Disruption of Hpv-16 E1 and E2 regulatory genes as a prognostic f | 12557
Virology & Mycology

Virology & Mycology
Open Access

ISSN: 2161-0517

+44 1223 790975

Disruption of Hpv-16 E1 and E2 regulatory genes as a prognostic factor in cervical cancer

Joint Event on 31st Annual Congress on Vaccines, Clinical Trials & B2B & 11th International Conference on Virology and Microbiology

July 27-28, 2018 | Vancouver, Canada

Katarzyna Sitarz, Jolanta Kopec, Barbara Zawilinska, Magdalena Kosz-Vnenchak, Slawa Szostek and Malgorzata Klimek

Jagiellonian University Medical College, Poland
Maria Sklodowska-Curie Memorial Cancer Centre and Institute of Oncology, Poland

Scientific Tracks Abstracts: Virol Mycol

Abstract :

HPV-16 integration into the host chromosome is thought to be an event in cervical malignant transformation, as it may result in uncontrolled expression of viral E6/E7 oncoproteins after disruption or deletion of the viral E2 or E1 regulatory sequences. The purpose of the study was to determine the sites of E1 and E2 HPV16 sequence disruption in cervical cancer (Ca) and in low-grade squamous intraepithelial lesion (LSIL) as a control. The study was conducted in 26 women with HPV-16 infection (INNO-LiPA Genotyping, Belgium), with a diagnosis of Ca (n=11) and LSIL (n=15). Complete E1 and E2 sequences were amplified with 2 and 4 pairs of overlapping primer sets, respectively. The polymorphisms of E1 and E2 were identified by sequencing. The results were compared with the prototype sequence (Gen-Bank no. K02718). In the LSIL group, the deletion of the E1 or E2 sequence of HPV16 occurred at a similar rate (13%), while in 46% of the patients the disruption was detected in both genes. In 4 cases no damage was shown. In cervical cancer, interruption of the E2 sequence occurred in all samples but in 3 together within the E1 sequence. The most frequently occurring damage was the E2 hinge region. Preliminary studies suggest that the site of disruption within the E2 sequence may be a prognostic factor for cervical cancer development. This study was supported by Jagiellonian University Medical College��?Statutory Research Katarzyna Sitarz acknowledges the support of InterDokMed project no. POWR.03.02.00-00-I013/16.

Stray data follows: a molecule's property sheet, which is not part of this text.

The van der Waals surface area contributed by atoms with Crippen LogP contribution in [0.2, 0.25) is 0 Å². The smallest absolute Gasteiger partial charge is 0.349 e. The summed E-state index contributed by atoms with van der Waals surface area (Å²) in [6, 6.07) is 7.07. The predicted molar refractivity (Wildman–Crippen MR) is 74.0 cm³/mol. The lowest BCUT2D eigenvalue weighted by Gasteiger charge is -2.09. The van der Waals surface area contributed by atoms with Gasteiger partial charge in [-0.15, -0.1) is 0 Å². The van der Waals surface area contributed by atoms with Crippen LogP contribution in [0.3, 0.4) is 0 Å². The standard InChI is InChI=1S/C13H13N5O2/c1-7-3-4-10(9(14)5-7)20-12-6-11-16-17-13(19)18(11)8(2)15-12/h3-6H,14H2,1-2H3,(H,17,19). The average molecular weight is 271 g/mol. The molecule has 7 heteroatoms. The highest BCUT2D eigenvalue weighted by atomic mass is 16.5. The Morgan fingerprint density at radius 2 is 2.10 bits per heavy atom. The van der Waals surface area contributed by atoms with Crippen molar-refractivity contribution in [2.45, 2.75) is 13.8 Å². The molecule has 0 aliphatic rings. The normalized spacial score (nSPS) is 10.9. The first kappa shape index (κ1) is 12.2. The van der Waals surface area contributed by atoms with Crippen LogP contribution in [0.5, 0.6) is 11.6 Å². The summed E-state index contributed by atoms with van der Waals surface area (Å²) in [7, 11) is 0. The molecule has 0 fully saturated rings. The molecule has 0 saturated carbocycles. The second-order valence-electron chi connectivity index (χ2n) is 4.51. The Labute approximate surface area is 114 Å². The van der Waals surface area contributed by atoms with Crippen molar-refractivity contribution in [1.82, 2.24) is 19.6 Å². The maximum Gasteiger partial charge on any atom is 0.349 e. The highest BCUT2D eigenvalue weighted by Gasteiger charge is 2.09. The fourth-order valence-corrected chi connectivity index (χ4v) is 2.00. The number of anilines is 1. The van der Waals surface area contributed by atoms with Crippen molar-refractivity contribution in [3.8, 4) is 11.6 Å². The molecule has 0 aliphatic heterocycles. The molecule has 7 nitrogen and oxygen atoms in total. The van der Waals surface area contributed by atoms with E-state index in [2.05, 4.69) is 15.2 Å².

Biography :

Katarzyna Sitarz received BSc of Biotechnology in 2015 and MSc of Biochemistry in 2017 (both at the Jagiellonian University). Now she is MD student (from 2016) and PhD student (from 2017) at Jagiellonian University Medical College.